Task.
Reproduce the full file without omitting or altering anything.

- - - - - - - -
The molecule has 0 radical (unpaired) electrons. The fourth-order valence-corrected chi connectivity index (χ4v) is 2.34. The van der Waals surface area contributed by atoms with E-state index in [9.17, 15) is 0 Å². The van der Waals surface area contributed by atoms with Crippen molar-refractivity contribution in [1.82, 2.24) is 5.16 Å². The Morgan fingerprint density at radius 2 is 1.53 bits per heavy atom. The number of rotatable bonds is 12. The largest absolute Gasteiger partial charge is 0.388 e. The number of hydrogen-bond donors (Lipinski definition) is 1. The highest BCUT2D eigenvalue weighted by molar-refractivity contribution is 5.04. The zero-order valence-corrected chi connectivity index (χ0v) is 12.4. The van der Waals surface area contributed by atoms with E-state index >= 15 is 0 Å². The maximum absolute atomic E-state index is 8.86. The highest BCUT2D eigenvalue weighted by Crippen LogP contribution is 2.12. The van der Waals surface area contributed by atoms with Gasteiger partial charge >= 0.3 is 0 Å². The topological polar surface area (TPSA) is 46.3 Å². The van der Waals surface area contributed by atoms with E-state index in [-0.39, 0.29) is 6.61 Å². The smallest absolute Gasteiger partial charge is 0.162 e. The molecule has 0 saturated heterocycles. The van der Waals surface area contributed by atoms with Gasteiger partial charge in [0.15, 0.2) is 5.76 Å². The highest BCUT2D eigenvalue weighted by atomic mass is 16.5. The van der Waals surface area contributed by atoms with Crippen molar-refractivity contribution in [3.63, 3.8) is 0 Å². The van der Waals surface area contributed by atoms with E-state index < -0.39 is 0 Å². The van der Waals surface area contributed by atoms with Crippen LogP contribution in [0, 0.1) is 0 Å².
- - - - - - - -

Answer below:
The molecule has 0 radical (unpaired) electrons. The fourth-order valence-corrected chi connectivity index (χ4v) is 2.34. The van der Waals surface area contributed by atoms with E-state index in [9.17, 15) is 0 Å². The van der Waals surface area contributed by atoms with Crippen molar-refractivity contribution in [1.82, 2.24) is 5.16 Å². The Morgan fingerprint density at radius 2 is 1.53 bits per heavy atom. The number of rotatable bonds is 12. The largest absolute Gasteiger partial charge is 0.388 e. The number of hydrogen-bond donors (Lipinski definition) is 1. The highest BCUT2D eigenvalue weighted by molar-refractivity contribution is 5.04. The zero-order valence-corrected chi connectivity index (χ0v) is 12.4. The van der Waals surface area contributed by atoms with E-state index >= 15 is 0 Å². The maximum absolute atomic E-state index is 8.86. The highest BCUT2D eigenvalue weighted by Crippen LogP contribution is 2.12. The van der Waals surface area contributed by atoms with Gasteiger partial charge >= 0.3 is 0 Å². The topological polar surface area (TPSA) is 46.3 Å². The van der Waals surface area contributed by atoms with E-state index in [-0.39, 0.29) is 6.61 Å². The smallest absolute Gasteiger partial charge is 0.162 e. The molecule has 0 saturated heterocycles. The van der Waals surface area contributed by atoms with Gasteiger partial charge in [0.15, 0.2) is 5.76 Å². The highest BCUT2D eigenvalue weighted by atomic mass is 16.5. The van der Waals surface area contributed by atoms with Crippen molar-refractivity contribution in [3.63, 3.8) is 0 Å². The van der Waals surface area contributed by atoms with E-state index < -0.39 is 0 Å². The van der Waals surface area contributed by atoms with Crippen LogP contribution in [0, 0.1) is 0 Å².